Exact Proof: Little-Known and Never-Used Military Records

Unless your ancestor was exempt, he served in the military for some period of his life regardless of where he lived or what time period his life covered. My dad was exempt from World War II because he worked for the D&RGW Railroad repairing special equipment on freight cars. And the military needed those railroad cars to transport troops and trucks for the war effort. My dad was in a “protected” occupation.

If your ancestor was a taxman, a clergyman, a college president, an only surviving son( Civil War on), a veteran with children under age 10 (Korean War), in a “protected” occupation (RR worker, longshoreman, chemist) or disabled “with banty legs” (Rev War) or even flat feet (Korean War), a miller, iron worker, physician, or engineer he could be exempt. Lists of exempts or substitutes will identify him.

In Colonial times and following the Revolutionary War, the availability of extensive bounty lands in the South led your Tennessee and North Carolina ancestors to claim military service–even if they did not serve; or, even if they served on the wrong side; or, even if they served in the wrong state!

Dr. A.B. Pruitt’s land records abstracts and consolidated indexes are a new printed database of major significance! If your ancestor is found in Tennessee early–there are two North Carolina Military Reserves, one in East Tennessee created in 1780 before the war was over and one in Middle Tennessee created in 1783 immediately after the war.

Dr. Pruitt has indexed all the parts of the military bounty land claims records for North Carolina, including the investigations of fraud. And now for the first time, you can spot your ancestor; then, using the claim number and the related document numbers, you can track your ancestor from Tennessee back to his home county in North Carolina with exact proof. The claim numbers are the same in the records in both states. If your ancestor dies, his heirs inherit his claim numbers. Even if your ancestor was originally from Maryland or from Virginia or from Pennsylvania, if he claims military service from North Carolina, you can prove him with exact proof! What a great time it is to be searching for those difficult-to-find-ancestors in Tennessee.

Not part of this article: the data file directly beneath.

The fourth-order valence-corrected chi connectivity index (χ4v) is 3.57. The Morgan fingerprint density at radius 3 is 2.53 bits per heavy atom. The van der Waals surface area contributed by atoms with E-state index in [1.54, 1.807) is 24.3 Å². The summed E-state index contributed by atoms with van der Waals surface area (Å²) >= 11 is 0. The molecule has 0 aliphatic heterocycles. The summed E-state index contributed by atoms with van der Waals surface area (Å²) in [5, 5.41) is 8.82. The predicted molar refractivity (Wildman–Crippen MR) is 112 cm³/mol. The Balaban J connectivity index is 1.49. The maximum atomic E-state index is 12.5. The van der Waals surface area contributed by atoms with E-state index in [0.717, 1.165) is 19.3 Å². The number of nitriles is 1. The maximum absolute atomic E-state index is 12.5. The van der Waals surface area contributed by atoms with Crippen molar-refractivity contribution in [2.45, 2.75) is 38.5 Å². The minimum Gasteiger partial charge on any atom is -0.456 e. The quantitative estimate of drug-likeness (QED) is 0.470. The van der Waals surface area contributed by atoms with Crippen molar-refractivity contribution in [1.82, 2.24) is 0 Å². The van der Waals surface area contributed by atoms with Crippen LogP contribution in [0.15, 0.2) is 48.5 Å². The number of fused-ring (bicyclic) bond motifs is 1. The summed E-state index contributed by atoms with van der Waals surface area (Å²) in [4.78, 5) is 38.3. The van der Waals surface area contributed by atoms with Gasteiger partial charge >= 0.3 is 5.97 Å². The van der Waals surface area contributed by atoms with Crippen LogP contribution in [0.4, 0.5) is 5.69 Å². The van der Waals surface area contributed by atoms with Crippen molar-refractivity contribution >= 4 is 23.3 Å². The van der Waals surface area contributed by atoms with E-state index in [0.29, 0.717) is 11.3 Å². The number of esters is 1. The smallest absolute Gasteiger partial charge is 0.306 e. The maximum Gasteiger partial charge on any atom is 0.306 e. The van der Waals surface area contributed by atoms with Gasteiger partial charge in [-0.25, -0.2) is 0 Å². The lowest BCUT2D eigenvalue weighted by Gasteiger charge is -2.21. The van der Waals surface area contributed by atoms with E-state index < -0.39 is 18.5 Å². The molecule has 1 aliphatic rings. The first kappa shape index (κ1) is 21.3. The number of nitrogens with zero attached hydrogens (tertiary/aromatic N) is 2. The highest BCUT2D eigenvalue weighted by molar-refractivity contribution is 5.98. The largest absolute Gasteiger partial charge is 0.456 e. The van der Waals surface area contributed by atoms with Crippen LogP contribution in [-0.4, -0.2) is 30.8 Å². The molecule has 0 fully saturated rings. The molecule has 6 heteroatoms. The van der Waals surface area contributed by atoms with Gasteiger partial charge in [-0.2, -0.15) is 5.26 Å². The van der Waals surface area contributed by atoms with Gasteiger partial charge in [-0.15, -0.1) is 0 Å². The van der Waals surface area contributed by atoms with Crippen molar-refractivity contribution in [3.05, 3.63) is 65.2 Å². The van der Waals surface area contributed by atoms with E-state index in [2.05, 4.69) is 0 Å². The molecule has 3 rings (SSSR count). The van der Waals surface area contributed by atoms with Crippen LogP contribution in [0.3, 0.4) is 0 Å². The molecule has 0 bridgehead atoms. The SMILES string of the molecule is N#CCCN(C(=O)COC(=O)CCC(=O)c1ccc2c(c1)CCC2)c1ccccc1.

Add to your research list these works by Dr. A.B. Pruitt: Index of People and Places in North Carolina Land Warrants, 1735-1774. N.P.: A. B. Pruitt, 2004. Land warrants from the Crown Land Office abstracted and printed in 11 volumes and articles, 1984-1996. The original documents are filed in the N.C. State Archives in Raleigh. Each entry uses the warrant number to identify the documents.

_______. Index to North Carolina Land Entries, 1778-1795. N.P.: A.B. Pruitt, 2001. Includes entries abstracted and printed by various compilers, 1971-2001.

_______. Glasgow Land Fraud Papers, 1783-1800. 2 vols. Privately printed by the author 1988-93. Watch for multiple indexes in both volumes. Very important work.

_______. Tennessee Land Entries: John Armstong’s Office. Pt 1: Land Entries. Pt 2: Land Surveys and Indexes. 1780-1800. By the author, 1995.

_______. Tennessee Land Entries: Military Bounty Land, Martin Armstrong’s Office, 1783-97. 7 vols. 1. Location Book (#3138-4839). Includes important introduction. Be sure to read it. 2. Location Book (#5572-7490, 2754-3111). 3. Warrants, First Series (#1-2500), 1783-85. 4. Warrants, First Series (#2501-5312), 1785-97. 5. William Christmas’s Office, Warrants Second Series (#1-1242), 1799-1841. 6. and 7. Every name Indexes.

Sources used in these volumes: Eleven never before available records series stored in the North Carolina State Archives. For a complete list of these little-known and never- used sources, see Arlene H. Eakle, Tennessee and Kentucky–Twin Gateways to the South: A New Research Guide. 2006. The Genealogical Institute, P.O. Box 129, Tremonton UT 84337. 1-800-377-6058. Special blog price, $19.97.

Next episode: Report from the Field: TN-KY and AL, 28 August 2006. Remember I will be gone from 14 August through 28 August and perhaps a little longer depending upon how long it takes me to do the research I have been contracted by you to do. The News Sheet will continue. I won’t be available to answer questions or emails. You can send them and I will respond when I return. (I don’t yet have a laptop–I’m really a novice at computer! Ugh! And learning fast.)

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One Response to Exact Proof: Little-Known and Never-Used Military Records

  1. arlene says:

    I had a request for the address of A. Bruce Pruitt from Dr. Donald J. Martin who did the research to locate it: A. B. Pruitt, Box 815, Whitakers NC 27891. Some of you may be interested in getting his publications list and ordering the above works. They are well worth the price. Many Thanks Don. Arlene Eakle

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